Instead of disparaging those with whom we disagree, we need to treat them with honor.
By Frank Viola
We’ve all seen it. The belligerent throw downs where Christians take the gloves off with fellow believers over doctrinal, theological and political differences.
Many of them can’t walk away from a fight or lose. Instead, they either pour coals on an already roaring fire or they bring in the gasoline trucks. For this reason, it’s time for us to recover the lost art of agreeing to disagree.
The Enemy gloats when God’s children are at one another’s throats over their petty disagreements. But forfeiting a relationship over a disagreement effectively dismantles the words of Jesus:
“By this everyone will know that you are my disciples, if you love one another.” —John 13:35
“That they may be brought to complete unity. Then the world will know that you sent me.” —John 17:23
John Wesley was the first to put the phrase “agree to disagree” in print in the eighteenth century. George Whitefield was his sparring partner, and Wesley attributes the phrase to him. Here’s the quote: “If you agree with me, well: if not, we can, as Mr. Whitefield used to say, agree to disagree.”
In light of the doctrinal disagreements between Wesley (an Arminian) and Whitefield (a Calvinist), someone once asked Whitefield if he thought he’d see John Wesley in heaven. Here is Whitefield’s reply: “I fear not, for he will be so near the eternal throne and we at such a distance, we shall hardly get sight of him.”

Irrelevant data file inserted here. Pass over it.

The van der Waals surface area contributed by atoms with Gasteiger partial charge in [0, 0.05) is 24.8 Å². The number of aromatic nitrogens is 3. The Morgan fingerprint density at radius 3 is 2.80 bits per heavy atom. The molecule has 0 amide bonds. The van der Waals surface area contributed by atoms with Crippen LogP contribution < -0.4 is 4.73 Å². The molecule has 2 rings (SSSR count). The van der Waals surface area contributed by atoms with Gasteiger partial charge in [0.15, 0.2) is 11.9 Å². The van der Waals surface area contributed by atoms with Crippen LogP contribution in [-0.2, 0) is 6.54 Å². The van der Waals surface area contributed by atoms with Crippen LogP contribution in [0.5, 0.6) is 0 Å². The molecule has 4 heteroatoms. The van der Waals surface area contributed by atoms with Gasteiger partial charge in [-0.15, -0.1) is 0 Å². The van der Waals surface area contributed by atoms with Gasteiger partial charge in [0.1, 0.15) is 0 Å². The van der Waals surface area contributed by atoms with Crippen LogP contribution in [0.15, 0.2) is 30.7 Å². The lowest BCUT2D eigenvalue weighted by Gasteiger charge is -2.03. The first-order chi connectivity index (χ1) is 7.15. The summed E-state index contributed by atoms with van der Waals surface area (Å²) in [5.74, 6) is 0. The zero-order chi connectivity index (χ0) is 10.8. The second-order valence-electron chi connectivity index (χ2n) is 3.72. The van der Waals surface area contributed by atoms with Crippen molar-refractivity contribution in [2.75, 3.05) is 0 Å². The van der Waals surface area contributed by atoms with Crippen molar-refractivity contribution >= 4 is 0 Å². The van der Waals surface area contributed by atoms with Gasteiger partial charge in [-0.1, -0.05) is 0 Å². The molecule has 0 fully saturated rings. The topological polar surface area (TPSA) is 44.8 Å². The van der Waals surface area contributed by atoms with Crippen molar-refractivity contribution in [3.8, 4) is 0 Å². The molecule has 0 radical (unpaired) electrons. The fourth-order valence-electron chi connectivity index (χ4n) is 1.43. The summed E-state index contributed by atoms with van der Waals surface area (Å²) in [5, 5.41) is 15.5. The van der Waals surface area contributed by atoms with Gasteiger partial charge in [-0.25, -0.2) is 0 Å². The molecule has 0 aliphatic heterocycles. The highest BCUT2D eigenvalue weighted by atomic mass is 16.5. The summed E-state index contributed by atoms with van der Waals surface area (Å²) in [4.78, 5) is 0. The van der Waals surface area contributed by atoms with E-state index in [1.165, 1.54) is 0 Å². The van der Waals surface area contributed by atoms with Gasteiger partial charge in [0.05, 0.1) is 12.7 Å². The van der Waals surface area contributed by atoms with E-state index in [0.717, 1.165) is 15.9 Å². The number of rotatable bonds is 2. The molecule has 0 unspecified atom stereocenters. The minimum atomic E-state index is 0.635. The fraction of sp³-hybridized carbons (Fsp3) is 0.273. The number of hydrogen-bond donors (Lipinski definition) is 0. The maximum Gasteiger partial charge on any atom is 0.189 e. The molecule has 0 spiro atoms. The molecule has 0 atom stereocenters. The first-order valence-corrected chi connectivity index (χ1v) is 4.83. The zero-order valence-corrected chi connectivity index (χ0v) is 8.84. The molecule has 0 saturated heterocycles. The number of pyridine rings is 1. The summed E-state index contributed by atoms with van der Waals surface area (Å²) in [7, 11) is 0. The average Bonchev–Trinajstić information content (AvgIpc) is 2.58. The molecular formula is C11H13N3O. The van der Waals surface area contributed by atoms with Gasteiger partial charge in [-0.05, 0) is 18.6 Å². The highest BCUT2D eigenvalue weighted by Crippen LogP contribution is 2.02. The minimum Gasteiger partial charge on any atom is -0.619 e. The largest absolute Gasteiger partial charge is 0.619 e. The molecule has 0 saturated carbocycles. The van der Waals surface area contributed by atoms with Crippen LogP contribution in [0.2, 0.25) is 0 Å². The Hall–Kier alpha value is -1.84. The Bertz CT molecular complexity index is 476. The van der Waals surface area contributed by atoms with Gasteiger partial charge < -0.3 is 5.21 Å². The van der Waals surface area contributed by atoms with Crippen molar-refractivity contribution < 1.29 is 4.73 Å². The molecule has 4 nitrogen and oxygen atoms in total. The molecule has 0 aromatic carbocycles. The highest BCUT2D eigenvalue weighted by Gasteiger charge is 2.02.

This statement reveals the spiritual stature of George Whitefield.
To recognize the place of another servant of God in the kingdom despite doctrinal disagreements is an evidence of a person who walks with God.
To speak well of another servant of God, honoring them in public even, is a mark of spiritual greatness and Christlike humility. This is especially true when we have significant disagreements with their theology (or their politics).
To have the insight to see when God’s hand is on a person and using them, despite the doctrinal differences we may have with them, is a sign of someone who knows the Lord well.
Whitefield’s remark about Wesley is rare to see in our day where bickering, casting aspersions and dismissing (in particular) are the order of the day when it comes to theological disagreements among Christian leaders.
Let’s take our cue from Wesley and Whitefield when encountering a disagreement with a fellow believer. Learn the art of agreeing to disagree. When it comes to countless doctrinal, theological and political disagreements, most of those hills aren’t worth dying on. (Indeed, there are times when we should dig in our heels on a point of orthodoxy, but not to the point of violence—either physical or verbal.)
May Whitefield’s tribe increase!
Excerpted from ReGrace by Frank Viola. Published by Baker Books, a division of Baker Publishing Group. Copyright 2019. Used by permission. BakerPublishingGroup.com